Major sponsor PGA and DP World Tours have urged peace talks with LIV Golf

Major sponsor PGA and DP World Tours have urged peace talks with LIV Golf

Multi-billion dollar Swiss luxury goods manufacturer Richmont has become the first major golf sponsor to ask the PGA and DP World Tours platform to talk to Saudi-funded LIV Golf. Professional male game Civil War.

As chairman of the Sunshine Tour – which takes place at St Andrews, Kingsbarns and Carnoustie this week – and chairman of the Alfred Dunhill Links – Johan Rupert is an influential figure who has contributed more than $100 million to the sport in his nearly 40 years. Year Association.

And Rupert’s media team’s comments to Telegraph Sports highlight the concern felt by South Africa’s richest man – which is undeniably echoed in other parts of golf – at the worst-ever fallout from the split.

“This is the home of golf and we’re all here to celebrate golf,” said a tournament spokesman from the old course. Conflicts that threaten the future of the game we all love must stop. People need to talk to find a solution.

Since Saudi Arabia’s sovereign wealth fund last year confirmed plans to set up a $2 billion war chest circuit, the prospect of a deal is more remote than ever. PGA Tour Commissioner Jay Monaghan has refused to enter into permanent negotiations, with Greg Norman, CEO of LIV recently announcing that he is no longer “interested”.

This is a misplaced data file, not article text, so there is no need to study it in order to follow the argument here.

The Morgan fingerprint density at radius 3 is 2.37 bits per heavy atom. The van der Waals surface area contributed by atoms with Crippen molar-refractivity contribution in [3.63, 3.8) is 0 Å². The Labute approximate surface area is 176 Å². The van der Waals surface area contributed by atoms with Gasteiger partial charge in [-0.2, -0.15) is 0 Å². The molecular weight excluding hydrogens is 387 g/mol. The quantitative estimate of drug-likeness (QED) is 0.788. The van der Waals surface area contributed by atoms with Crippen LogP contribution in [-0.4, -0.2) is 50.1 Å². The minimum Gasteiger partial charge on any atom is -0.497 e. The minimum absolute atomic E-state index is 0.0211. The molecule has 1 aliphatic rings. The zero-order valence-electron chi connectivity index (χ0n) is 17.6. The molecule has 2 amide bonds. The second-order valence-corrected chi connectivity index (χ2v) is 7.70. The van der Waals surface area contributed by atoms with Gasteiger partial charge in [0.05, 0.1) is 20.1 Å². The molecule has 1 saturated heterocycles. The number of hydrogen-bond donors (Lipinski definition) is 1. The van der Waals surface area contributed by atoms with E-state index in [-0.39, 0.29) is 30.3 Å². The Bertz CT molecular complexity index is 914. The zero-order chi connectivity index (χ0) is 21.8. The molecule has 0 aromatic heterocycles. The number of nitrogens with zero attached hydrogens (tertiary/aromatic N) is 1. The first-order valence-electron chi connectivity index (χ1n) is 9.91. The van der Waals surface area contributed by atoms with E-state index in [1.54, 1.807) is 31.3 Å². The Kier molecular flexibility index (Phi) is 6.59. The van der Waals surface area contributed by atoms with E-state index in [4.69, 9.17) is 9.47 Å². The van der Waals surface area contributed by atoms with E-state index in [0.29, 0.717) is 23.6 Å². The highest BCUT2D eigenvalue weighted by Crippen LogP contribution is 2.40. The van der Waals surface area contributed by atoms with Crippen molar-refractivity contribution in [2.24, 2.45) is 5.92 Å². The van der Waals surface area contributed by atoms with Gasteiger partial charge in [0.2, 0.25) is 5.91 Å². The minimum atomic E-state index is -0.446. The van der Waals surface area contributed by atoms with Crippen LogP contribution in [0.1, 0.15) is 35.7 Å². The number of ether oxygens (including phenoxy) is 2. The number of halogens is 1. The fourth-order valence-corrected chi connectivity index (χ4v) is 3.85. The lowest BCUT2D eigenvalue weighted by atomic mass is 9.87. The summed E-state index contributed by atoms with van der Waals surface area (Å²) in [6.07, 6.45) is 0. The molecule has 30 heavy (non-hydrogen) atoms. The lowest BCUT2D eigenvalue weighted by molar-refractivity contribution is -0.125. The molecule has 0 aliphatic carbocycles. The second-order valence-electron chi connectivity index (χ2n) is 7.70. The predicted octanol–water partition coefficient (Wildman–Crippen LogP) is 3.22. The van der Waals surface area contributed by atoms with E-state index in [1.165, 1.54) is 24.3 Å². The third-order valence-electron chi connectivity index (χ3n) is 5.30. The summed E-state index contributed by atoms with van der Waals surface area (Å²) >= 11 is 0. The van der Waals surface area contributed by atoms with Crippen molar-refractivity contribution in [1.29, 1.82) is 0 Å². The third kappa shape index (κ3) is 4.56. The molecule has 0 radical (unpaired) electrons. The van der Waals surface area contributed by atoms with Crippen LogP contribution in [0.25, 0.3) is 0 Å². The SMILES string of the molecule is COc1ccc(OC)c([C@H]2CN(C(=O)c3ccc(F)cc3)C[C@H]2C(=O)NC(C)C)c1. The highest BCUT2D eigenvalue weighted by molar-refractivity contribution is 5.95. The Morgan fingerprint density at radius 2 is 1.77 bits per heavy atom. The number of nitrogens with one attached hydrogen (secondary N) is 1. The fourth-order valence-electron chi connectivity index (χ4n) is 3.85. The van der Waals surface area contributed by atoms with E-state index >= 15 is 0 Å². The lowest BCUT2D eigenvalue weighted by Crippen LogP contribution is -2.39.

Meanwhile, DP World Tour chief executive Keith Pelley is adamant that he will only deal with LIV if he is prepared to act as a sponsor “within the ecosystem of the sport” and has no specific concerns. Monaghan has taken a strong stance by issuing indefinite bans to LIV golfers and deeming them ineligible to play in last week’s Presidents Cup, even those on the international side, a fact believed to have rubbed off on Rupert.

Pelli will have to wait until a hearing in February to issue a sanction, and in the meantime, LIV golfers are free to play on European circuits.

There are 10 LIV-contracted players at the $5 million event – which will see pros such as Rory McIlroy and Matt Fitzpatrick share the show with celebrities including Joe Root and Ronan Keating – and the sponsors seem determined to make the Rebels more welcoming than they did at Wentworth earlier this month.

The likes of Lee Westwood, Ian Poulter and Sergio Garcia at the BMW PGA Championship were not invited to play in Wednesday’s pro-am and did not appear in promotional material. In contrast, Dunhill’s press releases named Louis Oosthuizen and Brandon Grace as attractions on the field. Additionally, Patrick Reed and Peter Uhlein have accepted sponsorship invitations, although the former will be out on Monday.

Insiders believe Rupert is making a point with these invitations. At Wentworth, Pelley said there was “strong resistance” when the Rebels took positions from their coaches, but as they were free, Tourism could not take any action. However, it has been made clear that LIV golfers will not be placed at any “competitive disadvantage”, no matter how great their profile, they will not be given preferential treatment.

One Tour player told Telegraph Sport: “You can’t get more ‘picky’ than an invitational. “Ideally, sponsors put up the money and can invite anyone. But a court case is looming and even though they can play freely until this is fixed, there is a feeling among players loyal to the tour that LIV players should not get special invitations.


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